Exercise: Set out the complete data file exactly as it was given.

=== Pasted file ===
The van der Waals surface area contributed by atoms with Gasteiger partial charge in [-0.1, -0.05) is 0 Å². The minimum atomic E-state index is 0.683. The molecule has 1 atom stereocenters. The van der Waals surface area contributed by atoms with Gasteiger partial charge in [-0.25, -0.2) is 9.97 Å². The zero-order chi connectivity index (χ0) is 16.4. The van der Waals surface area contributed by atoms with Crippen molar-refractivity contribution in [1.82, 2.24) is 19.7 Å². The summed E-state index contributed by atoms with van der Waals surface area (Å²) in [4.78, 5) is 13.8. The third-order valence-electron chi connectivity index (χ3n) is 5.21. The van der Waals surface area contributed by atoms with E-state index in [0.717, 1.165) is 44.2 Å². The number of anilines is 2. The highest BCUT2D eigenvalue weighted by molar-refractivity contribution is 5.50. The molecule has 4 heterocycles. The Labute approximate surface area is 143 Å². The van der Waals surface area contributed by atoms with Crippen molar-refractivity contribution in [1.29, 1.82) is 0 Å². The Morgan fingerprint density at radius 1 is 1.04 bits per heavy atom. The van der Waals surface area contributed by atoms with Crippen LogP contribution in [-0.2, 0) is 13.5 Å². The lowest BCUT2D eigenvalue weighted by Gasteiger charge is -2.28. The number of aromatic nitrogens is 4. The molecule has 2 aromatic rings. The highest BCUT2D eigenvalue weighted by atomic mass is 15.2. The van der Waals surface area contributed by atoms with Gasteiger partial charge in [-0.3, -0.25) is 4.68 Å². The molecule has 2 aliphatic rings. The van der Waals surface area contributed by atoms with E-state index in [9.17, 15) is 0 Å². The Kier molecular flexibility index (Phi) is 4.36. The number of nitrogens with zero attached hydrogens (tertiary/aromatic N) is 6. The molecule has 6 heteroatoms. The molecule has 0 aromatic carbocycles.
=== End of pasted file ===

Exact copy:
The van der Waals surface area contributed by atoms with Gasteiger partial charge in [-0.1, -0.05) is 0 Å². The minimum atomic E-state index is 0.683. The molecule has 1 atom stereocenters. The van der Waals surface area contributed by atoms with Gasteiger partial charge in [-0.25, -0.2) is 9.97 Å². The zero-order chi connectivity index (χ0) is 16.4. The van der Waals surface area contributed by atoms with Crippen molar-refractivity contribution in [1.82, 2.24) is 19.7 Å². The summed E-state index contributed by atoms with van der Waals surface area (Å²) in [4.78, 5) is 13.8. The third-order valence-electron chi connectivity index (χ3n) is 5.21. The van der Waals surface area contributed by atoms with E-state index in [0.717, 1.165) is 44.2 Å². The number of anilines is 2. The highest BCUT2D eigenvalue weighted by molar-refractivity contribution is 5.50. The molecule has 4 heterocycles. The Labute approximate surface area is 143 Å². The van der Waals surface area contributed by atoms with Crippen molar-refractivity contribution in [1.29, 1.82) is 0 Å². The Morgan fingerprint density at radius 1 is 1.04 bits per heavy atom. The van der Waals surface area contributed by atoms with Crippen LogP contribution in [-0.2, 0) is 13.5 Å². The lowest BCUT2D eigenvalue weighted by Gasteiger charge is -2.28. The number of aromatic nitrogens is 4. The molecule has 2 aromatic rings. The highest BCUT2D eigenvalue weighted by atomic mass is 15.2. The van der Waals surface area contributed by atoms with Gasteiger partial charge in [-0.3, -0.25) is 4.68 Å². The molecule has 2 aliphatic rings. The van der Waals surface area contributed by atoms with E-state index in [9.17, 15) is 0 Å². The Kier molecular flexibility index (Phi) is 4.36. The number of nitrogens with zero attached hydrogens (tertiary/aromatic N) is 6. The molecule has 6 heteroatoms. The molecule has 0 aromatic carbocycles.